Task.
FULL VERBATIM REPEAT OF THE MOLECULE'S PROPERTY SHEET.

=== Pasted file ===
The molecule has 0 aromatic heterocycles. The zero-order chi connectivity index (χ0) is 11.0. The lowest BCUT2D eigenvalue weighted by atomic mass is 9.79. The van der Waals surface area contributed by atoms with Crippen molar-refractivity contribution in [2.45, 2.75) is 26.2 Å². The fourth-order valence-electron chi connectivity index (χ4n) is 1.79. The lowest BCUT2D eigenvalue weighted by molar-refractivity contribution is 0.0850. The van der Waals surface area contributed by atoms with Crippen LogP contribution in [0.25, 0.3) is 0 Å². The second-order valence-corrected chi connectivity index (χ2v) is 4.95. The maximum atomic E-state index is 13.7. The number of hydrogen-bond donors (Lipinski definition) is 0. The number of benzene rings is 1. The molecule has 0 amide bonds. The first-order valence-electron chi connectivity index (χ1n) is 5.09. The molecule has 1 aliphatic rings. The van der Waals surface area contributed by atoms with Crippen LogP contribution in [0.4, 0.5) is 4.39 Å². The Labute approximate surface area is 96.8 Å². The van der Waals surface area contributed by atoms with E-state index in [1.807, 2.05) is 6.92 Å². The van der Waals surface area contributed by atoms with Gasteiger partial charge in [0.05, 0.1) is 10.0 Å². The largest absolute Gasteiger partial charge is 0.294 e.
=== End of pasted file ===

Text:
The molecule has 0 aromatic heterocycles. The zero-order chi connectivity index (χ0) is 11.0. The lowest BCUT2D eigenvalue weighted by atomic mass is 9.79. The van der Waals surface area contributed by atoms with Crippen molar-refractivity contribution in [2.45, 2.75) is 26.2 Å². The fourth-order valence-electron chi connectivity index (χ4n) is 1.79. The lowest BCUT2D eigenvalue weighted by molar-refractivity contribution is 0.0850. The van der Waals surface area contributed by atoms with Crippen LogP contribution in [0.25, 0.3) is 0 Å². The second-order valence-corrected chi connectivity index (χ2v) is 4.95. The maximum atomic E-state index is 13.7. The number of hydrogen-bond donors (Lipinski definition) is 0. The number of benzene rings is 1. The molecule has 0 amide bonds. The first-order valence-electron chi connectivity index (χ1n) is 5.09. The molecule has 1 aliphatic rings. The van der Waals surface area contributed by atoms with Crippen LogP contribution in [0.4, 0.5) is 4.39 Å². The Labute approximate surface area is 96.8 Å². The van der Waals surface area contributed by atoms with E-state index in [1.807, 2.05) is 6.92 Å². The van der Waals surface area contributed by atoms with Gasteiger partial charge in [0.05, 0.1) is 10.0 Å². The largest absolute Gasteiger partial charge is 0.294 e.